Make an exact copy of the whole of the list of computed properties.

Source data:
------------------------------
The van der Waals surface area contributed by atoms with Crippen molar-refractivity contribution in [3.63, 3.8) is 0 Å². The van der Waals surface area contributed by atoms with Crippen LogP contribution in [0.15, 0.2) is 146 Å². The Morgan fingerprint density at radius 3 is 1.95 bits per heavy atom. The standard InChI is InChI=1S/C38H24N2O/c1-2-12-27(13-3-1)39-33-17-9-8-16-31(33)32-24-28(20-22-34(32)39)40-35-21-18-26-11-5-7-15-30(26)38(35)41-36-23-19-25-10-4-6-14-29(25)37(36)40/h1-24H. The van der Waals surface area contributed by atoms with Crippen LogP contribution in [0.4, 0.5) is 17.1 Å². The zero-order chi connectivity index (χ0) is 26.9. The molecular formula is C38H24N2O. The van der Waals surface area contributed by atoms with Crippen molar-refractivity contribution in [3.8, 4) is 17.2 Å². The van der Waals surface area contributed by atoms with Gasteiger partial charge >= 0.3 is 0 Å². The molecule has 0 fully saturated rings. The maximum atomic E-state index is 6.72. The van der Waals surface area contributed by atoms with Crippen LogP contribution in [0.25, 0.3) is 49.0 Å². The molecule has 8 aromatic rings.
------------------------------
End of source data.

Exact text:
The van der Waals surface area contributed by atoms with Crippen molar-refractivity contribution in [3.63, 3.8) is 0 Å². The van der Waals surface area contributed by atoms with Crippen LogP contribution in [0.15, 0.2) is 146 Å². The Morgan fingerprint density at radius 3 is 1.95 bits per heavy atom. The standard InChI is InChI=1S/C38H24N2O/c1-2-12-27(13-3-1)39-33-17-9-8-16-31(33)32-24-28(20-22-34(32)39)40-35-21-18-26-11-5-7-15-30(26)38(35)41-36-23-19-25-10-4-6-14-29(25)37(36)40/h1-24H. The van der Waals surface area contributed by atoms with Crippen LogP contribution in [0.4, 0.5) is 17.1 Å². The zero-order chi connectivity index (χ0) is 26.9. The molecular formula is C38H24N2O. The van der Waals surface area contributed by atoms with Crippen molar-refractivity contribution in [3.8, 4) is 17.2 Å². The van der Waals surface area contributed by atoms with Gasteiger partial charge >= 0.3 is 0 Å². The molecule has 0 fully saturated rings. The maximum atomic E-state index is 6.72. The van der Waals surface area contributed by atoms with Crippen LogP contribution in [0.25, 0.3) is 49.0 Å². The molecule has 8 aromatic rings.